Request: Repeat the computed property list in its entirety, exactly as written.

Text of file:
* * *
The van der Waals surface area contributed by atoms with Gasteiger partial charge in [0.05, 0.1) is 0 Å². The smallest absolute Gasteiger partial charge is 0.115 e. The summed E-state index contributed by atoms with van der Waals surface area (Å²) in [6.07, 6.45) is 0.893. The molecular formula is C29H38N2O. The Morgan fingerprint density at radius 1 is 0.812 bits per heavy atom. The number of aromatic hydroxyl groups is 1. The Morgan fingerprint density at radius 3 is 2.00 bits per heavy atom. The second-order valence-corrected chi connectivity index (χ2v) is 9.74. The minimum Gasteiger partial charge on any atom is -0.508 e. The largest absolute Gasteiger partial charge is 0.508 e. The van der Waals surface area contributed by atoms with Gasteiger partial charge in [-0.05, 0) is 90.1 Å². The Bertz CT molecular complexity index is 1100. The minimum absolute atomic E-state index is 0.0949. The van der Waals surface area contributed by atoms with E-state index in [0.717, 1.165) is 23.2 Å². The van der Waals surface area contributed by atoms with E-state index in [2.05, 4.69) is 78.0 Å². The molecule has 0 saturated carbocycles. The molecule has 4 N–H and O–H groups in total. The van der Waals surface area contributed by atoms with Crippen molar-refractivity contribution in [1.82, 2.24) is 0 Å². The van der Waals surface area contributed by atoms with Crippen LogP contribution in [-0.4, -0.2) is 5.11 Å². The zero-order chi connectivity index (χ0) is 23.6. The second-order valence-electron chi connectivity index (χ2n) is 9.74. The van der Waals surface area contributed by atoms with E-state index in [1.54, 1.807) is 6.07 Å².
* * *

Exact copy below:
The van der Waals surface area contributed by atoms with Gasteiger partial charge in [0.05, 0.1) is 0 Å². The smallest absolute Gasteiger partial charge is 0.115 e. The summed E-state index contributed by atoms with van der Waals surface area (Å²) in [6.07, 6.45) is 0.893. The molecular formula is C29H38N2O. The Morgan fingerprint density at radius 1 is 0.812 bits per heavy atom. The number of aromatic hydroxyl groups is 1. The Morgan fingerprint density at radius 3 is 2.00 bits per heavy atom. The second-order valence-corrected chi connectivity index (χ2v) is 9.74. The minimum Gasteiger partial charge on any atom is -0.508 e. The largest absolute Gasteiger partial charge is 0.508 e. The van der Waals surface area contributed by atoms with Gasteiger partial charge in [-0.05, 0) is 90.1 Å². The Bertz CT molecular complexity index is 1100. The minimum absolute atomic E-state index is 0.0949. The van der Waals surface area contributed by atoms with E-state index in [0.717, 1.165) is 23.2 Å². The van der Waals surface area contributed by atoms with E-state index in [2.05, 4.69) is 78.0 Å². The molecule has 0 saturated carbocycles. The molecule has 4 N–H and O–H groups in total. The van der Waals surface area contributed by atoms with Crippen molar-refractivity contribution in [1.82, 2.24) is 0 Å². The van der Waals surface area contributed by atoms with Crippen LogP contribution in [-0.4, -0.2) is 5.11 Å². The zero-order chi connectivity index (χ0) is 23.6. The second-order valence-electron chi connectivity index (χ2n) is 9.74. The van der Waals surface area contributed by atoms with E-state index in [1.54, 1.807) is 6.07 Å².